A Differential Diagnosis

(Originally printed as ‘Changes in Educational Standards’, in The Madison Survey, January 9, 1929)

“There is nothing new under the sun,” said the wisest man that ever lived. Though we often consider the issues that the global Church faces in our current age to be novel, they tend to be repackaged or modern editions of the same difficulties our predecessors faced. 

To this very day, the question of what to do with our professional medical branch has been a perplexing question. This is nothing new. The reprint clearly portrays the attempt to address these complexities back then, also presenting and analyzing the logic that has brought our medical schools to where they stand today. 

Our medical schools were established so that “many workers are to be qualified with the ability of physicians, to labor, not in professional lines as physicians, but as medical missionary evangelists. . . .The cause is in need of hundreds of workers who have received a practical and thorough education in medical lines, and who are also prepared to labor from house to house as teachers, Bible workers, and colporteurs.”

We invite you to reason from cause to effect: Where are we today in our medical branch? Are we fulfilling the purpose for which our medical schools were created, or has the logic as presented below brought us to a place where we ought not to be? 

Dylan Homan

There was a time not many years ago when it was comparatively an easy matter for a young man to take a medical course. A student with an ordinary high school education could gain admittance to the best medical schools of the land. But in 1910 a change was made in the entrance requirements. The American Medical Association perfected – ed its organization and standards changed for the medical schools themselves. About a hundred medical colleges were closed because they could not meet requirements as training centers. States passed laws upholding the requirements of the Medical Association, all but nine states demanding that, in order to hold a license, a physician must have been educated in an A grade medical school.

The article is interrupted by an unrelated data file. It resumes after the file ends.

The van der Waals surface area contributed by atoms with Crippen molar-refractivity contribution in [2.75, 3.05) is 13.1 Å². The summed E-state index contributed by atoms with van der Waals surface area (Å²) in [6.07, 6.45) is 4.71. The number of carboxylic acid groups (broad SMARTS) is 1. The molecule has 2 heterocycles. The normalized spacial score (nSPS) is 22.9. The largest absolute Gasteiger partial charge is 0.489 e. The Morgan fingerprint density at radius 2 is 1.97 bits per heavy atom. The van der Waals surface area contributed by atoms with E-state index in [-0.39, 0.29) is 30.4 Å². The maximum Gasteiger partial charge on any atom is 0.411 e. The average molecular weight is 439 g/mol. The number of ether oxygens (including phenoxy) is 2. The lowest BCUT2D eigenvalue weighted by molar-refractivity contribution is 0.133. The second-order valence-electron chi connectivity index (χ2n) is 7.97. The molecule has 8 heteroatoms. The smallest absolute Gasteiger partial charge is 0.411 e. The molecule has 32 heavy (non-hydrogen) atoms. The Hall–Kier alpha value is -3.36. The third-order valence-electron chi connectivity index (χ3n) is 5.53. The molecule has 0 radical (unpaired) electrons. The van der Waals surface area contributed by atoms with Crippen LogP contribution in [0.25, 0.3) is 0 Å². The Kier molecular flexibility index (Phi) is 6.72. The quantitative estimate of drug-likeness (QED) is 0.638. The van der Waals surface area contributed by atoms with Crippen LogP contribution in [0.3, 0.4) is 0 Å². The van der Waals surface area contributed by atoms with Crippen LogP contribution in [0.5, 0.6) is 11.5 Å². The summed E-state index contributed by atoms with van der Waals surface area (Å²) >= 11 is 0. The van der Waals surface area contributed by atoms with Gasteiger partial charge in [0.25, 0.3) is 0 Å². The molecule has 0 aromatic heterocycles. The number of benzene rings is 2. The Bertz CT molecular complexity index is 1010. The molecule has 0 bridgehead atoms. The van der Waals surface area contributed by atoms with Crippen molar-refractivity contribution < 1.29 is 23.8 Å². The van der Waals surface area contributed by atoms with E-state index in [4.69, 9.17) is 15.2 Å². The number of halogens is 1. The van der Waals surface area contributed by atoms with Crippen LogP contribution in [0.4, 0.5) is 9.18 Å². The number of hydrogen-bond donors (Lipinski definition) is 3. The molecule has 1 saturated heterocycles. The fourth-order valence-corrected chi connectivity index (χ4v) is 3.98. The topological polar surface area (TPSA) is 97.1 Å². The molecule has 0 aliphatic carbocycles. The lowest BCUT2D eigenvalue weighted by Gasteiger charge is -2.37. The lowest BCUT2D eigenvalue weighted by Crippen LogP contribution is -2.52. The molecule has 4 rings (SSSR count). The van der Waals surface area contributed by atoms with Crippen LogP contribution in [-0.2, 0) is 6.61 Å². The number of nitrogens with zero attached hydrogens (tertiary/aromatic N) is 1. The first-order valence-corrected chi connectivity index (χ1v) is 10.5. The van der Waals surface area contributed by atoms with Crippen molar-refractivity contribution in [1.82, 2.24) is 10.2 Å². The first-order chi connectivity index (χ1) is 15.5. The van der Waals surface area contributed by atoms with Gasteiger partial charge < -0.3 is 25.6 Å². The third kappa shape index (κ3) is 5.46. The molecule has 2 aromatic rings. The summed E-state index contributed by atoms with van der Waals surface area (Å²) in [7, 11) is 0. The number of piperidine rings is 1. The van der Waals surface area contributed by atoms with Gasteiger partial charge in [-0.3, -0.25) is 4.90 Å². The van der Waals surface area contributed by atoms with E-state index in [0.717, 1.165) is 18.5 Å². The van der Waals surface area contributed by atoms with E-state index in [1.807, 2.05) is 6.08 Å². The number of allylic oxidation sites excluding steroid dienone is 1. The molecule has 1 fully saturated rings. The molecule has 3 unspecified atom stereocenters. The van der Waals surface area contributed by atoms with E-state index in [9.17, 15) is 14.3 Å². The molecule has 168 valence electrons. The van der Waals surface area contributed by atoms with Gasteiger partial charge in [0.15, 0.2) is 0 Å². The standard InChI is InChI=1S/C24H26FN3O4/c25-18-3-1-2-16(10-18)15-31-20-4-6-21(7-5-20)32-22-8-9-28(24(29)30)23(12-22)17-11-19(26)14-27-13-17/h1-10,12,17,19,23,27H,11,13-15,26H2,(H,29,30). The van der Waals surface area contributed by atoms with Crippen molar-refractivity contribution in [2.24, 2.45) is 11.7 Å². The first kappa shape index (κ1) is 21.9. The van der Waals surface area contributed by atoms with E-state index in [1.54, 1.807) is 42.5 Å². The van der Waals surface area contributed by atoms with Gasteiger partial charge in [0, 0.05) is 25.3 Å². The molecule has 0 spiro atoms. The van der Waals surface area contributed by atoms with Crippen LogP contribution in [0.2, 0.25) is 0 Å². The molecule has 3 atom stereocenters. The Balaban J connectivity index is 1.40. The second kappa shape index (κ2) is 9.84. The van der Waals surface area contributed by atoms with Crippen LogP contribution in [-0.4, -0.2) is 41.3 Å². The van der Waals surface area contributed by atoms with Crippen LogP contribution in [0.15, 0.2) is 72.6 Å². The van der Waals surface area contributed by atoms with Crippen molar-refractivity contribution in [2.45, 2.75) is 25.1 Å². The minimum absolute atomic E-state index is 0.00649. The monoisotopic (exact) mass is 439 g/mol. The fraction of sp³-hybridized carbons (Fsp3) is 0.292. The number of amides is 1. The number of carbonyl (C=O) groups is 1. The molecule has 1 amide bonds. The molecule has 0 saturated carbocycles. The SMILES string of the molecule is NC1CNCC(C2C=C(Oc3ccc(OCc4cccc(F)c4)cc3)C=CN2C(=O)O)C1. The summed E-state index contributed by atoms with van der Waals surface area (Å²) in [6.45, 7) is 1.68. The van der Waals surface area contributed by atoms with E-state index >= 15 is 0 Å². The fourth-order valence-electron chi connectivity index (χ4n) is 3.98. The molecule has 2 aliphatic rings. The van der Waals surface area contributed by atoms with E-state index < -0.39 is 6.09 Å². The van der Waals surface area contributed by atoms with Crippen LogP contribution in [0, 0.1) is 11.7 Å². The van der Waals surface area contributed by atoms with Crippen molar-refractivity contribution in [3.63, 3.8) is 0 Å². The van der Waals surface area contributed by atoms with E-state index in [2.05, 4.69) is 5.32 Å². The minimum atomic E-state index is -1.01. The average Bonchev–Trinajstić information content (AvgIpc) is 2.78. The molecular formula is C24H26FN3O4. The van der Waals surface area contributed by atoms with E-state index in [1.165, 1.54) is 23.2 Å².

Every medical school was put under inspection, and instead of high school requirements for admission, every A grade medical school raised its entrance requirements to two years of college work. To the College of Medical Evangelists, our training center for physicians, was given the following instruction: 

“The medical school at Loma Linda is to be of the highest order, because those who are in that school have the privilege of maintaining a living connection with the wisest of all physicians, from whom there is communicated knowledge of a superior order. And for the special preparation of those of our youth who have clear convictions of their duty to obtain a medical education that will enable them to pass the examinations required by law, of all who practice as regularly qualified physicians, we are to supply whatever may be required, so that these youth need not be compelled to go to medical schools conducted by men not of our faith.”

This clearly sets forth the position that the medical school should occupy among medical training centers of the country. The next question concerns the education of prospective medical students in our own institutions. In order to enter the College of Medical Evangelists shall it be necessary for young men and women to obtain their preparatory work outside our own schools? This question is answered by the same authority that gave direction as to the standards to be attained by the medical school. We read: 

“Our larger union conference training-schools in various parts of the field should be placed in the most favorable position for qualifying our youth to meet the entrance requirements specified by state laws regarding medical students. The very best teaching talent should be secured, that our schools may be brought up to the proper standard. The youth, and those more advanced in years, who feel it their duty to fit themselves for work requiring the passing of certain legal tests, should be able to secure at our union conference training-schools all that is essential for entrance into the medical college.”